Lorde's 'Melodrama' // On Vulnerability & Power in Pop

Eve Jones examines Lorde's latest album, Melodrama. Eve is a 19-year-old writer and waitress from Plymouth. Obsessive by nature, she's always in pursuit of some delicious syntax. This is her first article for Boshemia.

Lorde: explorations of youth and power

In 2013, Lorde, aka Ella Yelich-O’Connor, released her debut album Pure Heroine. Its popularity was hailed by Clash as proof that ‘there’s still an intellectual, polished and important place for pop [music]’. She was 16 at the time. Four years on, Lorde launches back into our minds with Melodrama, which still buzzes with that potential energy—though it hasn’t all been plain-sailing. In a recent interview with The Guardian, she likened her fame-riddled celebrity friendships to ‘having a friend with an autoimmune disease’—‘there are certain places you can’t go together. Certain things you can’t do’. The insensitive analogy received backlash from fans, prompting Lorde to apologise on Twitter. While her conduct has been controversial, her music continues to question youth and power in a dynamic habitat of scorched harmonies, flinty 80s keyboard and lyrical wit.

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fresh flesh

Pure Heroine was praised as a critique of youth and millennialism. The anatomical motif (songs refer to ‘flesh’, ‘throats’, ‘veins’) mirrors the constant awareness of appearance that comes inevitably in teenhood. Every year feeling like you’ve grown an entirely new body. Fresh flesh. Life becomes a moment-to-moment affair—a feeling conveyed in Pure Heroine as each song is a very singular account of a new experience.

However, like Lorde herself, the music has matured and these bodies that once occupied so much brainspace, are sidelined in Melodrama: ‘we throw our hands overboard’ (the Louvre).

As a record, Melodrama is also more cohesive—each song not a vignette, but part of a multi-sensory microcosm, one vibrant picture of her life as a 19-year-old. But, even at the start of her career, Lorde knew that this unification and stability would come with time; reassuring in Still Sane that ‘I’m not/ in the swing of things/ but what I really mean is/ not in the swing of things yet’. The ever-forgiving ‘yet’.

a secret power

I was drawn to Pure Heroine in a time of self-doubt and hearing lyrics like ‘Never not chasing a million things I want’ (Tennis Court) and ‘We’re coming for blood’ (Glory and Gore) empowered me to strive for that unashamed, lustrous ambition in my own life. But while thrilling, the power Lorde employs throughout Pure Heroine is one of aggression and masculinity—there is an abundance of ‘blood stains’, ‘gladiators’—an acceptance that ‘Glory and Gore go hand in hand’; literally, we cannot have one without the other. This is a common image that we see on TV and in politics as women try to reconcile their femininity with success in a patriarchal society.

In contrast, in Melodrama, Lorde presents vulnerability as power. There is huge emotional exposure in thegentle piano of  Liability, she tackles the ominous break-up song with Hard Feelings/Loveless andin Writer in the Dark she serenades ‘I am my Mother’s child, I’ll love you ‘til my breathing stops’. Emotion is now the ultimate power— defeated only in death—and Lorde openly associates this with femininity; the Kate Bush pitch of these words is undeniably feminine—as is the power source: her mother. She didn’t acquire it by compromise. She didn’t leave ‘blood stains’ in her wake. She ‘stumbled’ on this ‘secret power’ that lies, untapped, in all women and minorities marginalised by nuclear society.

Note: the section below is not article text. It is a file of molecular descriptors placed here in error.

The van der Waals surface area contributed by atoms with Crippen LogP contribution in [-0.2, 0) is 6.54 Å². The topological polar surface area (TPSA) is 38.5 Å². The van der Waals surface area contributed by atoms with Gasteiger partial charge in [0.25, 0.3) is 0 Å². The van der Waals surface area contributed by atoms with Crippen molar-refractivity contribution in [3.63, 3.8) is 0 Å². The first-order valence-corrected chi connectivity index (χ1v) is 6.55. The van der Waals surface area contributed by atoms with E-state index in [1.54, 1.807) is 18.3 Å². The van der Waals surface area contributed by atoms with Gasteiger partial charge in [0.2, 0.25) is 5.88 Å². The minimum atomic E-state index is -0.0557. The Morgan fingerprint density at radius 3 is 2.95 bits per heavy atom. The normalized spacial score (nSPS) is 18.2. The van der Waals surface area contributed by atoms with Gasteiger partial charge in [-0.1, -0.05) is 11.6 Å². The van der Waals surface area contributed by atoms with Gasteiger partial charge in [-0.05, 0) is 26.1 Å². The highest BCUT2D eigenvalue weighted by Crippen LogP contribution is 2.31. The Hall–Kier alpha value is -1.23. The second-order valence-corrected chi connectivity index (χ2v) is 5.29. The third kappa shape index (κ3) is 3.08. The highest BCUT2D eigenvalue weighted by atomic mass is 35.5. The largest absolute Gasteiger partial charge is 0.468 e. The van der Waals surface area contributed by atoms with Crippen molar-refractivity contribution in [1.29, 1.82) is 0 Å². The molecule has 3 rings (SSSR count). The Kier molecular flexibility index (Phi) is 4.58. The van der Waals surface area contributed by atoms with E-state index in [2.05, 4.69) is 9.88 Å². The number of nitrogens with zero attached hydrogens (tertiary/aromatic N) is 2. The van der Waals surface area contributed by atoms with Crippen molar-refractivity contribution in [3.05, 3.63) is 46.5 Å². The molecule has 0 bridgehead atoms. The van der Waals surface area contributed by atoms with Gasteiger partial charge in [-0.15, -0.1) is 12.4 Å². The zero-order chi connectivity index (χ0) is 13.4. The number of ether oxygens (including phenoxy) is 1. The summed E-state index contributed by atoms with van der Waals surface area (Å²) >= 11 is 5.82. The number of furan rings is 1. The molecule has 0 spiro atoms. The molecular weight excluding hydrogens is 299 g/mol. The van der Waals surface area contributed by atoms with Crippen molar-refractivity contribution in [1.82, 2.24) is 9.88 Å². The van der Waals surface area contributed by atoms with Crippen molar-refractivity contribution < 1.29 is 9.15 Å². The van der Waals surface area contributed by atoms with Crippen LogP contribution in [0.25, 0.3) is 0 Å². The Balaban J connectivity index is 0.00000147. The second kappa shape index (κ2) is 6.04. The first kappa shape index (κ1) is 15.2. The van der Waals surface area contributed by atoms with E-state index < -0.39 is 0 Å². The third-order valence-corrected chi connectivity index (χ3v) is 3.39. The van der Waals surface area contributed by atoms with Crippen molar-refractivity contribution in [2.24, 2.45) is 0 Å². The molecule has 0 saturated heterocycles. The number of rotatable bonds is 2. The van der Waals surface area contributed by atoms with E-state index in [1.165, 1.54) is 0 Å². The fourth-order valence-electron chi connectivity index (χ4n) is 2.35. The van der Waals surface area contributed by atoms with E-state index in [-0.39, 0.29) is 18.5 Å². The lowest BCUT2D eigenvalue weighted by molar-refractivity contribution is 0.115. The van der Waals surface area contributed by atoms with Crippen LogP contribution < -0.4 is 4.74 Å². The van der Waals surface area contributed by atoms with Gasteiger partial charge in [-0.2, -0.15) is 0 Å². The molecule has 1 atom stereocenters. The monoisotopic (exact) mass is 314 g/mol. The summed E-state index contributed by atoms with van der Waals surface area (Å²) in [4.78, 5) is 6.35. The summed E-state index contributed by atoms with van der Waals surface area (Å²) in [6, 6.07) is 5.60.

breaking the glass

In her novel Too much and Not The Mood, Durga Chew-Bose likens feelings of isolation to being ‘reduced to aquarium eyes’, but this metaphor also fits the head-sickness of youth. Feeling like you’re underwater with an ideal world inches beyond your reach; ‘reduced’ to just another tank in the aquarium; trapped by the expectations of the ogling masses on the other side of the glass. Lorde knows this feeling too as she ‘[calls] from underwater’ and comes up for air (soundbites of her breath are repeatedly pasted over the lyrics in production) amidst breakups and fame in Hard Feelings/Loveless.

However, in The Louvre, Lorderecalls the moment she broke the glass and liberated herself from these expectations. The song leads into an interlude where Lorde takes ‘a gnarly flume beat and [throws] it underwater’ whereupon tides of her sirenesque sound lap at electric drum beats—each one, a chip in that tank—that glass ceiling. Drums. (Crack). Drums. (Crack). Drums. (Crack).

Lorde proves to listeners that all these ideals we harbour in our youth aren’t real. We’re all attempting to escape into these ‘Perfect Places’ but, she asks, ‘what the fuck are perfect places anyway?’ (Perfect Places). Through laying her own brain bare on the record, she allows us to look at our vulnerabilities. Really, we’re all in it together. We’re all just swimming around in the same hormone-filled ocean, avoiding the glass and trying to keep our heads above water.